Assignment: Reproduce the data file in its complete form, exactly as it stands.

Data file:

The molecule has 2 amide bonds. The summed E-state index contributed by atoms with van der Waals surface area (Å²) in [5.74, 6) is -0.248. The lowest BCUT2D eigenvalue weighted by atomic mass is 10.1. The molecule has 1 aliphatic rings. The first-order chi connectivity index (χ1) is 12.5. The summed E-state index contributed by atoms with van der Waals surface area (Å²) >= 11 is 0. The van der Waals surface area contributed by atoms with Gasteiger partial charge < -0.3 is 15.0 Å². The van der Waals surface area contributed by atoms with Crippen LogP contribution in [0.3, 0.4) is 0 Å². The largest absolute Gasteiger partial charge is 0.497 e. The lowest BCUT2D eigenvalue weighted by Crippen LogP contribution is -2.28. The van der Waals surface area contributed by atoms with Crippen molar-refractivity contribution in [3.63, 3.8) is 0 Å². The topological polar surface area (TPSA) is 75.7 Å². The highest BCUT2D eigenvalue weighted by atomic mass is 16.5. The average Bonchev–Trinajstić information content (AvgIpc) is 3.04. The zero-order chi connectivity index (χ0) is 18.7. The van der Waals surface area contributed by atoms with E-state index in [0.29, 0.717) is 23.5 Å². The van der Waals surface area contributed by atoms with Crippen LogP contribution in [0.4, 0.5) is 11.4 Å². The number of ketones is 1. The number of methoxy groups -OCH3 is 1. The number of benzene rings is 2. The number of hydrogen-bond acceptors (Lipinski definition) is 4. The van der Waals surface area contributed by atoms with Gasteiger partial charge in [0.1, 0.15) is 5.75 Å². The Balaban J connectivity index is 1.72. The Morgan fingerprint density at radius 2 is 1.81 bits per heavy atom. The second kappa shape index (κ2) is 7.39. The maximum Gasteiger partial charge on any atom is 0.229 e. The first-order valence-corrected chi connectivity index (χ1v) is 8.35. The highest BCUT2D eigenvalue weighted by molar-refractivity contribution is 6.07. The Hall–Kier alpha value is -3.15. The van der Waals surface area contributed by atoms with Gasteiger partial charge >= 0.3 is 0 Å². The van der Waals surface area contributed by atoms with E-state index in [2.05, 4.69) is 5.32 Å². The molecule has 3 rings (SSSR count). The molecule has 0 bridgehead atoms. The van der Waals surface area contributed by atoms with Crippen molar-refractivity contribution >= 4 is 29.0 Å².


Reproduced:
The molecule has 2 amide bonds. The summed E-state index contributed by atoms with van der Waals surface area (Å²) in [5.74, 6) is -0.248. The lowest BCUT2D eigenvalue weighted by atomic mass is 10.1. The molecule has 1 aliphatic rings. The first-order chi connectivity index (χ1) is 12.5. The summed E-state index contributed by atoms with van der Waals surface area (Å²) >= 11 is 0. The van der Waals surface area contributed by atoms with Gasteiger partial charge < -0.3 is 15.0 Å². The van der Waals surface area contributed by atoms with Crippen LogP contribution in [0.3, 0.4) is 0 Å². The largest absolute Gasteiger partial charge is 0.497 e. The lowest BCUT2D eigenvalue weighted by Crippen LogP contribution is -2.28. The van der Waals surface area contributed by atoms with Crippen molar-refractivity contribution in [3.63, 3.8) is 0 Å². The topological polar surface area (TPSA) is 75.7 Å². The highest BCUT2D eigenvalue weighted by atomic mass is 16.5. The average Bonchev–Trinajstić information content (AvgIpc) is 3.04. The zero-order chi connectivity index (χ0) is 18.7. The van der Waals surface area contributed by atoms with E-state index in [0.29, 0.717) is 23.5 Å². The van der Waals surface area contributed by atoms with Crippen LogP contribution in [0.4, 0.5) is 11.4 Å². The number of ketones is 1. The number of methoxy groups -OCH3 is 1. The number of benzene rings is 2. The number of hydrogen-bond acceptors (Lipinski definition) is 4. The van der Waals surface area contributed by atoms with Gasteiger partial charge in [0.1, 0.15) is 5.75 Å². The Balaban J connectivity index is 1.72. The Morgan fingerprint density at radius 2 is 1.81 bits per heavy atom. The second kappa shape index (κ2) is 7.39. The maximum Gasteiger partial charge on any atom is 0.229 e. The first-order valence-corrected chi connectivity index (χ1v) is 8.35. The highest BCUT2D eigenvalue weighted by molar-refractivity contribution is 6.07. The Hall–Kier alpha value is -3.15. The van der Waals surface area contributed by atoms with Gasteiger partial charge >= 0.3 is 0 Å². The van der Waals surface area contributed by atoms with E-state index in [2.05, 4.69) is 5.32 Å². The molecule has 3 rings (SSSR count). The molecule has 0 bridgehead atoms. The van der Waals surface area contributed by atoms with Crippen molar-refractivity contribution >= 4 is 29.0 Å².